GREENSBURG — For this reporter, listening to Cameron Wilson of Southeastern Indiana Health Organization (SIHO) give a presentation on navigating the implementation of the Patient Protection and Affordable Care Act (ACA; colloquially known as “ObamaCare”) was something akin to listening to a lecture on theoretical physics.
Cameron, who serves as SIHO’s director of fully insured products, is an expert on the ACA and knows its ins-and-outs and nuances. Cameron was on hand Tuesday morning to provide an overview of the ACA to member businesses of the Greensburg-Decatur County Chamber of Commerce. The public signup for the ACA began Oct. 1, runs through March 31, 2014, and is done exclusively online.
The basic requirements of the ACA are fairly straightforward and easily understood. At its core, the ACA requires all individuals to purchase health insurance. That coverage is purchased through government-run “exchanges,” which have recently been renamed simply, “the marketplace.” Marketplaces have been established and are run through either the Federal government or by each individual state, depending upon whether the state in question chooses to establish its own. Although Wilson is in no way a partisan player in the ACA rollout and has been tasked with simply clarifying and disseminating information, he conceded that, in large measure, the choice by states to establish individual marketplaces has largely been dictated by political-party affiliation.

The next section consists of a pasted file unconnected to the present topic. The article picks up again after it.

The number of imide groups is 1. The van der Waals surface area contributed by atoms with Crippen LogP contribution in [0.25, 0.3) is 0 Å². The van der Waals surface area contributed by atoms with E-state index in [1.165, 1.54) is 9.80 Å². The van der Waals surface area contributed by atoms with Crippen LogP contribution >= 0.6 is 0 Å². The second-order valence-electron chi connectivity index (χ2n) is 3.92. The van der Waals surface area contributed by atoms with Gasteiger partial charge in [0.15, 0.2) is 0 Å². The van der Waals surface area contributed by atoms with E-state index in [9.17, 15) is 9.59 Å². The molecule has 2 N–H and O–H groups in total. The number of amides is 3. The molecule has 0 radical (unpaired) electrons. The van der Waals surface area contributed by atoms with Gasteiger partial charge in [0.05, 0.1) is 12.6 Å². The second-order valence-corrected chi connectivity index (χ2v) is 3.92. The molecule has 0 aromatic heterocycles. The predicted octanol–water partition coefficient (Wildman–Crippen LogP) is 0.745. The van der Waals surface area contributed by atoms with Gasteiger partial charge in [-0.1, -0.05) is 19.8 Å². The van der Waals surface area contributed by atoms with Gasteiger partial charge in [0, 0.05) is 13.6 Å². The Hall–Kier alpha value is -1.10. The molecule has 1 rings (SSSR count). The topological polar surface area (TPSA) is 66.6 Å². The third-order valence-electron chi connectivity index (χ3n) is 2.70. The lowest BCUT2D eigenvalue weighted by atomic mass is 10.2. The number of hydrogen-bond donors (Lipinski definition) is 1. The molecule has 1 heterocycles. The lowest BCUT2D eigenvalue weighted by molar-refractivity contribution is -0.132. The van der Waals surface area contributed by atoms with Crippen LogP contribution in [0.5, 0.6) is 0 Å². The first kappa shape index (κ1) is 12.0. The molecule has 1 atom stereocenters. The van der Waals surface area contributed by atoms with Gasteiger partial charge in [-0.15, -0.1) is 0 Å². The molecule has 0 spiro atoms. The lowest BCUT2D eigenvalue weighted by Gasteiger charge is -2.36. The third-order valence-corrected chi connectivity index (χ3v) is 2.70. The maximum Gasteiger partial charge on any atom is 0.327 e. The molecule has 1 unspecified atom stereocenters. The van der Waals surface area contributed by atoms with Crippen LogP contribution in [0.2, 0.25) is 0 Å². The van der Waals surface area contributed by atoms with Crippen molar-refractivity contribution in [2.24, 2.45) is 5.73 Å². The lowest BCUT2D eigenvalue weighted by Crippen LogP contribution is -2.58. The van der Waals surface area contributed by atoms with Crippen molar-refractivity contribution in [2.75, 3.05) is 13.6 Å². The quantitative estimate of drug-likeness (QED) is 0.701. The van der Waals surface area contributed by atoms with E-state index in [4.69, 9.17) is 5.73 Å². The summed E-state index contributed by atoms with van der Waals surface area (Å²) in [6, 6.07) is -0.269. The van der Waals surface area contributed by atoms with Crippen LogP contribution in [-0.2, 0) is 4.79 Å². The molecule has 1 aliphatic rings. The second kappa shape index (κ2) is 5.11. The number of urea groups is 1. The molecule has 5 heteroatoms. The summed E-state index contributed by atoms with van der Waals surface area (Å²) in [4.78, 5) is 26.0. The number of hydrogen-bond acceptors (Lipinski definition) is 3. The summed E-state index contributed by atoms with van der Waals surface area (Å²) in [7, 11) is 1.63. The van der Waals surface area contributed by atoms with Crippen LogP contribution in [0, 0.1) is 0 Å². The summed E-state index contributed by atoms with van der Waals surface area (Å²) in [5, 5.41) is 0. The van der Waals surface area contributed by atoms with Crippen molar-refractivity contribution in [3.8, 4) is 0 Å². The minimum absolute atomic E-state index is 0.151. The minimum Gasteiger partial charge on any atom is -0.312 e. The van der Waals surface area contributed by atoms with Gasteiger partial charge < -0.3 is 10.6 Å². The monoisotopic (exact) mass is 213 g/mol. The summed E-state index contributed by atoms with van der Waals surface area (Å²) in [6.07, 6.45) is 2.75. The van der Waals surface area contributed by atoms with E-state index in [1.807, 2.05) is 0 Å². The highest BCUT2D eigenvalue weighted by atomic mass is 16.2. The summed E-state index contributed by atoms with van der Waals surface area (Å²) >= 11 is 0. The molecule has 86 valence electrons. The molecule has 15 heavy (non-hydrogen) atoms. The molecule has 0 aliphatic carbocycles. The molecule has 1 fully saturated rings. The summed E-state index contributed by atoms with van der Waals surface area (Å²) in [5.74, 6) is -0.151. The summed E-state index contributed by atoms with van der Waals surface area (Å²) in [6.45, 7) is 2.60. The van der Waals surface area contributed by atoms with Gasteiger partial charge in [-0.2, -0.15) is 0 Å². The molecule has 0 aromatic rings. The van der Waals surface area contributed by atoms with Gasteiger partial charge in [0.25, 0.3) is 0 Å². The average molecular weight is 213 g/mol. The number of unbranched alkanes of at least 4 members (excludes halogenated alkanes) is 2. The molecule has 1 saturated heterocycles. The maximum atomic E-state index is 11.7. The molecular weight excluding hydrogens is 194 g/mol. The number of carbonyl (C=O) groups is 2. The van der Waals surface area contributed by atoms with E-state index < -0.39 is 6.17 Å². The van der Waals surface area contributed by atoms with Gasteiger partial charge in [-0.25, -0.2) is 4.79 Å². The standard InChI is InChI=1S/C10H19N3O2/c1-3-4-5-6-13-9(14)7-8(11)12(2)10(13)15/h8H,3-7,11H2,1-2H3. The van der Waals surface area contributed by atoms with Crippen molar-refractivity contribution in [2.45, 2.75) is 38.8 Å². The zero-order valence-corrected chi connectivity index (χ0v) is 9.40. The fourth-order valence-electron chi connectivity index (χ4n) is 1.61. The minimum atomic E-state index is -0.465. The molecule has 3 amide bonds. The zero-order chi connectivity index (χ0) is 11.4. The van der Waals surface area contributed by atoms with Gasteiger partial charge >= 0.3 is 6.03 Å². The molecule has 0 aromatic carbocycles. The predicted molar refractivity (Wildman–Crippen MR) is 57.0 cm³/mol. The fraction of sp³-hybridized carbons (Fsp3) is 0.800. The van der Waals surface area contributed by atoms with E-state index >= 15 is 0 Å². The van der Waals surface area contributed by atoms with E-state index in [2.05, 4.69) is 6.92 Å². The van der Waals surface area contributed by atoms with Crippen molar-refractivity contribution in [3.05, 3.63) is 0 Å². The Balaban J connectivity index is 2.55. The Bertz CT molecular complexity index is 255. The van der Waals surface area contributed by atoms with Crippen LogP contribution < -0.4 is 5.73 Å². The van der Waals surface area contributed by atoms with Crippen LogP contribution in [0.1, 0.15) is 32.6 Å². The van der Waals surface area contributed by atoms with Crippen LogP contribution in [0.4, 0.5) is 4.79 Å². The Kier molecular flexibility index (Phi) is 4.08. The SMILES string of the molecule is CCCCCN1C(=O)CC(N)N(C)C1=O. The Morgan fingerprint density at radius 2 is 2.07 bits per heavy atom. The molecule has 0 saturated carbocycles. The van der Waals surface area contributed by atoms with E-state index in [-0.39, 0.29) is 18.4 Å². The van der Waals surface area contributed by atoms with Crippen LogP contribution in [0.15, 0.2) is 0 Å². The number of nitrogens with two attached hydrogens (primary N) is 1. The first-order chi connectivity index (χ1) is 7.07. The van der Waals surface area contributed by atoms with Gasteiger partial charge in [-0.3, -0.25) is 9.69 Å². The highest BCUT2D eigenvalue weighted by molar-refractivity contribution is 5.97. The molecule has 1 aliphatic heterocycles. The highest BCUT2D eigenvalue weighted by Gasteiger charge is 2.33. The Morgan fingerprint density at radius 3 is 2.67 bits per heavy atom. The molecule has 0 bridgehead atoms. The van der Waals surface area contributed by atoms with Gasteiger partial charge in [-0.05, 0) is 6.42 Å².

In striving to achieve its goal of providing affordable coverage to all, Wilson explained, the ACA will expand both Medicare and Medicaid coverage; it also seeks to expand employer-provided insurance coverage, a fact which has made the law controversial in the business community.
Certain aspects the ACA began immediately after passage in 2010, while the bulk of the legislation won’t come into law until Jan. 1, 2014. Other pieces of the act that went into effect in 2010 will be significantly altered on Jan. 1, 2014. For example, under the ACA, from 2010 until the end of 2013, it’s illegal to deny health insurance coverage to anyone age 19 and under. Come 2014, with full ACA implementation, no one purchasing health insurance coverage, regardless of age, can legally be denied coverage because of a pre-existing condition. Full ACA implementation will also mean no annual lifetime or annual dollar limits can be place on coverage. The law will also establish caps on out-of-pocket deductibles that insured individuals and families can be required to pay; a single person can be required to pay no more than $6,350 per year out-of-pocket under the ACA, while a family can be required to pay no more than $12,700. The law also eliminates lifetime and annual dollar limits on essential health benefits.